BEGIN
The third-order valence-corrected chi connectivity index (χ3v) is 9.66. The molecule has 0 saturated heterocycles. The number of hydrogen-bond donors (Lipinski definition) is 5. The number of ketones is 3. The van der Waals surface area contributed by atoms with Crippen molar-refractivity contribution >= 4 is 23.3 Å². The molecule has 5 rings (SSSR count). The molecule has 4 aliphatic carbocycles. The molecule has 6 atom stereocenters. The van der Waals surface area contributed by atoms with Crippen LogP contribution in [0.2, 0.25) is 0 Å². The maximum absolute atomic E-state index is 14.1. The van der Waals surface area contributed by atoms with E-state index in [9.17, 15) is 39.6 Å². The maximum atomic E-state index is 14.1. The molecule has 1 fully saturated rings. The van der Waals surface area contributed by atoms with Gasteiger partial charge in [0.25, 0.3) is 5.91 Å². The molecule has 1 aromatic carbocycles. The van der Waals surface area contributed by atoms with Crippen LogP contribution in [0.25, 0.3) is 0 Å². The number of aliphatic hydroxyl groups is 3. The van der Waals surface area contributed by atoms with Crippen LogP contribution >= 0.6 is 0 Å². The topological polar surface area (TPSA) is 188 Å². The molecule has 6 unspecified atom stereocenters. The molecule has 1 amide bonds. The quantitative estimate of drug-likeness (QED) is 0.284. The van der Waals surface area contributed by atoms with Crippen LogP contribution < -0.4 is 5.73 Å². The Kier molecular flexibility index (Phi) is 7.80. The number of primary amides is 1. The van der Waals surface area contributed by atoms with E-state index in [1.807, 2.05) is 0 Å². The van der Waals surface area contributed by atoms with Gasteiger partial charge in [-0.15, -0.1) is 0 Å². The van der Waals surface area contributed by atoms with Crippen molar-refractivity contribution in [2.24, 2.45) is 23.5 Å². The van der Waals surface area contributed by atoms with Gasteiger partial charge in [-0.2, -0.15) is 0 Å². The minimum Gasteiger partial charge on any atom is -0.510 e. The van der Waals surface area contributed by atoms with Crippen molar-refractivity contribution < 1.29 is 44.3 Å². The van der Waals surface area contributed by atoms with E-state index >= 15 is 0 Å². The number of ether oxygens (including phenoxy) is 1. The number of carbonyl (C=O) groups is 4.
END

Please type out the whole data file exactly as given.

The third-order valence-corrected chi connectivity index (χ3v) is 9.66. The molecule has 0 saturated heterocycles. The number of hydrogen-bond donors (Lipinski definition) is 5. The number of ketones is 3. The van der Waals surface area contributed by atoms with Crippen molar-refractivity contribution >= 4 is 23.3 Å². The molecule has 5 rings (SSSR count). The molecule has 4 aliphatic carbocycles. The molecule has 6 atom stereocenters. The van der Waals surface area contributed by atoms with Crippen LogP contribution in [0.2, 0.25) is 0 Å². The maximum absolute atomic E-state index is 14.1. The van der Waals surface area contributed by atoms with E-state index in [9.17, 15) is 39.6 Å². The maximum atomic E-state index is 14.1. The molecule has 1 fully saturated rings. The van der Waals surface area contributed by atoms with Gasteiger partial charge in [0.25, 0.3) is 5.91 Å². The molecule has 1 aromatic carbocycles. The van der Waals surface area contributed by atoms with Crippen LogP contribution in [0.25, 0.3) is 0 Å². The number of aliphatic hydroxyl groups is 3. The van der Waals surface area contributed by atoms with Crippen LogP contribution >= 0.6 is 0 Å². The topological polar surface area (TPSA) is 188 Å². The molecule has 6 unspecified atom stereocenters. The molecule has 1 amide bonds. The quantitative estimate of drug-likeness (QED) is 0.284. The van der Waals surface area contributed by atoms with Crippen LogP contribution < -0.4 is 5.73 Å². The Kier molecular flexibility index (Phi) is 7.80. The number of primary amides is 1. The van der Waals surface area contributed by atoms with E-state index in [1.807, 2.05) is 0 Å². The van der Waals surface area contributed by atoms with Gasteiger partial charge in [-0.15, -0.1) is 0 Å². The van der Waals surface area contributed by atoms with Crippen molar-refractivity contribution in [2.24, 2.45) is 23.5 Å². The van der Waals surface area contributed by atoms with Gasteiger partial charge in [-0.2, -0.15) is 0 Å². The minimum Gasteiger partial charge on any atom is -0.510 e. The van der Waals surface area contributed by atoms with Crippen molar-refractivity contribution < 1.29 is 44.3 Å². The van der Waals surface area contributed by atoms with E-state index >= 15 is 0 Å². The number of ether oxygens (including phenoxy) is 1. The number of carbonyl (C=O) groups is 4.